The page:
“I’m depressed.” People often say these two words when they’re feeling a little down; however, most of the time they aren’t talking about the clinical definition of depression. They’re referring, instead, to a temporary state of sadness or a case of the blues that may last only a day or two. Depressive disorders go beyond simple melancholy; its grip is so pervasive that it interferes with an individual’s daily functioning.
Depressive disorders are treatable; unfortunately, most people will never seek treatment because they wrongly believe it is a sign of weakness. Because the symptoms of depressive disorder are serious, long-lasting and recurrent, it is important to seek treatment if you or a loved one is depressed. While the causes and symptoms may differ depending on the individual’s circumstance, untreated depression can lead to long-term physical, emotional and interpersonal problems.
Depressive disorders are categorized by types:
Major Depressive Disorder
A disabling condition that interferes with the individual’s ability to function. During periods of depression, the individual may be unable to cope with ordinary life activities like school, work, or even family and friends. While some people may have a single occurrence of major depression during their lives, most people who are diagnosed with major depression have recurrent bouts with it during their lives.
Less severe than major depression but is characterized by depression that has lasted two or more years. The symptoms may not disable the individual (as in major depressive disorder), but they can interfere with the individual’s coping skills. When dysthymic disorder develops into major depression, it tends to be more difficult to treat.
Depression with Psychosis
Occurs during a break with reality, in which an individual may experience delusions and/or hallucinations. People with depression with psychosis may imagine that something is terribly wrong with their bodies. They may think that they are being unfairly punished by God, others or their circumstances.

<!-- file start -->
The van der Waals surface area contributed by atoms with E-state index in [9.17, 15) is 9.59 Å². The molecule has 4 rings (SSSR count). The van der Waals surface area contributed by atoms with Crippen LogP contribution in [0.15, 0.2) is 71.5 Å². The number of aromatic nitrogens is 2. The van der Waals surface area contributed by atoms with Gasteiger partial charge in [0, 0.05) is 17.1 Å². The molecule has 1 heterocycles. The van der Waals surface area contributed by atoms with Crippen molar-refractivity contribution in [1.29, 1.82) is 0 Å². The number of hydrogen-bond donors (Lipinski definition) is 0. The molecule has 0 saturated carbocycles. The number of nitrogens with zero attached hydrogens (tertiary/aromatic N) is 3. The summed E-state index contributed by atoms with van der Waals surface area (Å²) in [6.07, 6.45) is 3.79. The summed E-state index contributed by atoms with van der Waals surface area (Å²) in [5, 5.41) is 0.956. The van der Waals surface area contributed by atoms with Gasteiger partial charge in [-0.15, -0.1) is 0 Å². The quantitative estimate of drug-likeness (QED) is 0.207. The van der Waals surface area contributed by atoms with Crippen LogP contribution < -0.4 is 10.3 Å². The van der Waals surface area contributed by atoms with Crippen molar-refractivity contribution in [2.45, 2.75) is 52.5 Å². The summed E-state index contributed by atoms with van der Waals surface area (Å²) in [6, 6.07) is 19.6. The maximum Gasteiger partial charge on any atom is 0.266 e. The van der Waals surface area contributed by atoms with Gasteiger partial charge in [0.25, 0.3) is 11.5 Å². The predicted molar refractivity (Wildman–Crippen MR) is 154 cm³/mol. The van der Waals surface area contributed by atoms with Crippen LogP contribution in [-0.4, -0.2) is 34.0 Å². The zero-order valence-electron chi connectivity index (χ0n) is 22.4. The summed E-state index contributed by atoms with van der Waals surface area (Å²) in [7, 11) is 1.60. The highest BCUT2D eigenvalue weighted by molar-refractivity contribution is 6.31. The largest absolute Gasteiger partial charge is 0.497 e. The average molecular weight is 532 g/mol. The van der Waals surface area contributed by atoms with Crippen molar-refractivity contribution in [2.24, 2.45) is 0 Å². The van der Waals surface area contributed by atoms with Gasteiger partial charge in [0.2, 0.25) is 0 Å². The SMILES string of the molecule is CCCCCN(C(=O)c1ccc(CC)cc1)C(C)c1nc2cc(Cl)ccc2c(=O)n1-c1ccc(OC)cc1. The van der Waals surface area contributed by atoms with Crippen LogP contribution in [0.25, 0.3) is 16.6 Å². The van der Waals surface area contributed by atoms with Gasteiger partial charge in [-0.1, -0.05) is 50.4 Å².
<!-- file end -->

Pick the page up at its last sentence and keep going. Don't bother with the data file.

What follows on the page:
Occurs within the first six months of childbirth. Often referred to as the “baby blues,” postpartum depression can cause mothers to be irritable, tearful and feel resentment toward their infants. It may also be a sign of bipolar tendency.
Seasonal Affective Disorder
Occurs during the winter months when there is less exposure to sunlight. This is also sometimes referred to as “winter depression.”
Mood Disorder Due to Medical Conditions
When depression co-occurs with medical conditions such as cancer, thyroid abnormalities or other debilitating illnesses that can induce similar changes in the brain. Recent research shows that depression, inflammation and immunological abnormalities are interrelated. Therefore, the depressed or grieving individual is vulnerable to heart or other illnesses influenced by inflammation or a weak immune system. It’s important to treat both the medical condition and psychological grief or loss when this occurs.
A side effect of certain prescription medications. Antibiotics, antifungal drugs, blood pressure medications, acne medications, interferon, oral contraceptives and steroids are just a few of the drugs that can induce depression. Before taking any medication, it is always wise to inquire about the possible mood altering side effects.
Substance-induced Mood Disorder
Happens when the depression occurs while using substances, while intoxicated or after withdrawal.
Here is a list of some of the commons symptoms of depressive disorder:
Signs and Symptoms of Depressive Disorder
- Feeling worthless
- Inappropriate guilt
- Feeling empty
- Loss of confidence
- Daily fatigue
- Appetite change
- Increased sleep
- Physical pain or aches
- Thoughts of death/suicide
- Suicide attempts
- Memory problems
- Persistent sadness
- Inappropriate crying
- Diminished pleasure
- Waking too early
- Weight loss
- Difficulty making decisions
- Weight gain
- Difficulty with relationships
- Sexual problems
- Substance abuse
- Jaw Pain
- Painful joints
- Muscle aches
- Stomach aches
- Reckless behavior
(Because these symptoms in and of themselves do not always indicate the presence of a depressive disorder, please contact your physician or mental health treatment provider to obtain an accurate diagnosis.)
The possibility of relapse is high, and multiple interventions and long-term therapy/support are needed to ensure long-term success. Chemical addiction can be successfully treated but must be individualized according to the causes and symptoms. Chemical addiction is usually treated with a combination of the following interventions:
- Behavioral Therapy to develop coping strategies to combat the drug/alcohol cravings and to avoid relapse.
- Cognitive Therapy to change unproductive thinking patterns that lead to chemical abuse.
- Medication to eliminate the symptoms caused by chemical imbalances in the body, to “wean” the individual off the drug, or to treat co-occurring disorders (often referred to as dual diagnosis).
If you suspect that you or a loved one may have a chemical dependency problem, please contact a professional mental health provider for diagnosis and treatment.